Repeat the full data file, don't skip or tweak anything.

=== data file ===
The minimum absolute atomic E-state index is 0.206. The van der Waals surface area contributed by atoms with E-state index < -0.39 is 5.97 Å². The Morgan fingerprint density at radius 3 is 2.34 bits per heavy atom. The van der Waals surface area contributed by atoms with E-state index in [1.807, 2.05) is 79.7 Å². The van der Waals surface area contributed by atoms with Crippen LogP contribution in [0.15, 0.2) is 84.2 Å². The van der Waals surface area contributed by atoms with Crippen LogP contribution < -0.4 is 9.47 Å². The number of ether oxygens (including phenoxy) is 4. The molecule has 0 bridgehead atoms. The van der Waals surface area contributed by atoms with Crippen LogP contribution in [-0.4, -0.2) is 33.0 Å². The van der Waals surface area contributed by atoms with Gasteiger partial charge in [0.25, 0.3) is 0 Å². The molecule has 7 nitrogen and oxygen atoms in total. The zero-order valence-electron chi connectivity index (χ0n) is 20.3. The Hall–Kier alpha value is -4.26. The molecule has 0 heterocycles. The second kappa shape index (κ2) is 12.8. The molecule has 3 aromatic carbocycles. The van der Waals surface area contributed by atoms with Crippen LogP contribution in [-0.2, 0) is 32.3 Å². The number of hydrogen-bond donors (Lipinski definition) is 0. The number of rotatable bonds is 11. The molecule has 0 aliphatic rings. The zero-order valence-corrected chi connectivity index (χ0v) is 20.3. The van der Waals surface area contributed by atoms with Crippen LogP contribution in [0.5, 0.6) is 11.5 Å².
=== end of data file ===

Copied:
The minimum absolute atomic E-state index is 0.206. The van der Waals surface area contributed by atoms with E-state index < -0.39 is 5.97 Å². The Morgan fingerprint density at radius 3 is 2.34 bits per heavy atom. The van der Waals surface area contributed by atoms with E-state index in [1.807, 2.05) is 79.7 Å². The van der Waals surface area contributed by atoms with Crippen LogP contribution in [0.15, 0.2) is 84.2 Å². The van der Waals surface area contributed by atoms with Crippen LogP contribution < -0.4 is 9.47 Å². The number of ether oxygens (including phenoxy) is 4. The molecule has 0 bridgehead atoms. The van der Waals surface area contributed by atoms with Crippen LogP contribution in [-0.4, -0.2) is 33.0 Å². The van der Waals surface area contributed by atoms with Gasteiger partial charge in [0.25, 0.3) is 0 Å². The molecule has 7 nitrogen and oxygen atoms in total. The zero-order valence-electron chi connectivity index (χ0n) is 20.3. The Hall–Kier alpha value is -4.26. The molecule has 0 heterocycles. The second kappa shape index (κ2) is 12.8. The molecule has 3 aromatic carbocycles. The van der Waals surface area contributed by atoms with Crippen LogP contribution in [-0.2, 0) is 32.3 Å². The number of hydrogen-bond donors (Lipinski definition) is 0. The number of rotatable bonds is 11. The molecule has 0 aliphatic rings. The zero-order valence-corrected chi connectivity index (χ0v) is 20.3. The van der Waals surface area contributed by atoms with Crippen LogP contribution in [0.5, 0.6) is 11.5 Å².